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  • Remember, this is the same guy who back in March said to take ANY of the vaccines because:

    ” The Johnson & Johnson efficacy rate is 66% overall and 72% in the United States in preventing moderate to severe cases of COVID-19, while the two-shot regimens of the Pfizer-BioNTech and Moderna vaccines are about 95% effective at preventing symptomatic infections.

    However, those numbers are not directly comparable, and context is critical to understanding the significance of these numbers. First, all three of the approved vaccines have been shown to be fully effective in protecting against the most important outcomes of COVID-19 – hospitalizations and death. ”

    Given that “he was the founding director of the FDA’s Office of Biotechnology” we can conclude he’s a vaccine shill.

    These people are beyond silly anymore. Having to play the “Russian” card is a sign of desperation. They’re losing, which is good. But man, oh man, a desperate people can create a lot of havoc in their defeat.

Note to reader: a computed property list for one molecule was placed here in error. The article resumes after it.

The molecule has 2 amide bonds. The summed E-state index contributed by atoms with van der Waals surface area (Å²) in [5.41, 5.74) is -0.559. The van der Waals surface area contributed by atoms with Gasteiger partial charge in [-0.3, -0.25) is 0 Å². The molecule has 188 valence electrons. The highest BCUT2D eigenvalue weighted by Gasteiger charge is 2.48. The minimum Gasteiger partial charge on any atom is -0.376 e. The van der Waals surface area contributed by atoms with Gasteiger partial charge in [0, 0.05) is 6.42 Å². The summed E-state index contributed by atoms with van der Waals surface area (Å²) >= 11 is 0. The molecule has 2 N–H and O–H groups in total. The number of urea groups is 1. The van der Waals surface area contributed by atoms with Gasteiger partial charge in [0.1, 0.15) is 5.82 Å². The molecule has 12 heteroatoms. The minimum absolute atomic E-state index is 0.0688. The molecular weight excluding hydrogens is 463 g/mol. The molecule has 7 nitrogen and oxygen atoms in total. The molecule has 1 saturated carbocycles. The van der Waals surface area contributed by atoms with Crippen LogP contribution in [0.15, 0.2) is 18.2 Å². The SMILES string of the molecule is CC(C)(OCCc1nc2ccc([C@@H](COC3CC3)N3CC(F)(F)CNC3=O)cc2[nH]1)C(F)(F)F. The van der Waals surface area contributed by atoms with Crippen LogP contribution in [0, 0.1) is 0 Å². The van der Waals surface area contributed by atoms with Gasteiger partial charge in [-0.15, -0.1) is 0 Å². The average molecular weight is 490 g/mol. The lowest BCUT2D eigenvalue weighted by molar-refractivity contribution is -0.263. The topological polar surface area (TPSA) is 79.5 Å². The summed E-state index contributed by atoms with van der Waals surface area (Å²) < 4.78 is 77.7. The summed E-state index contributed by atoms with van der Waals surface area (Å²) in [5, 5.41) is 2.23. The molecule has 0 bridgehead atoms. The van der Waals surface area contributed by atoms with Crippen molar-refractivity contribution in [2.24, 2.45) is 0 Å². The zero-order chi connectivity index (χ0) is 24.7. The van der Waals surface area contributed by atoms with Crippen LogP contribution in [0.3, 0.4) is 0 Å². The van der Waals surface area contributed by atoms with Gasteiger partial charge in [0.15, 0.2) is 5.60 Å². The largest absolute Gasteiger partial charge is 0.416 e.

• hi I&I, I can’t believe you published this tripe. Russia Russia Russia? seriously?

    and not one mention of the immunity from previous infection?

    and then the 43 hospitals fake news?

    this will be the last time I visit this site.

  • Seriously?? The writer needs to contact the more than 500 doctors that are against this mass injection trial that passes for a vaccine. 99+% treatable and curable. Tired of this institutional authoritarianism. All information should be shared. Phony or otherwise. We are adults and can make our own decisions. Extortion by threat of losing your livelihood is the worst kind of tyranny. All this is plainly against the Nuremburg Code.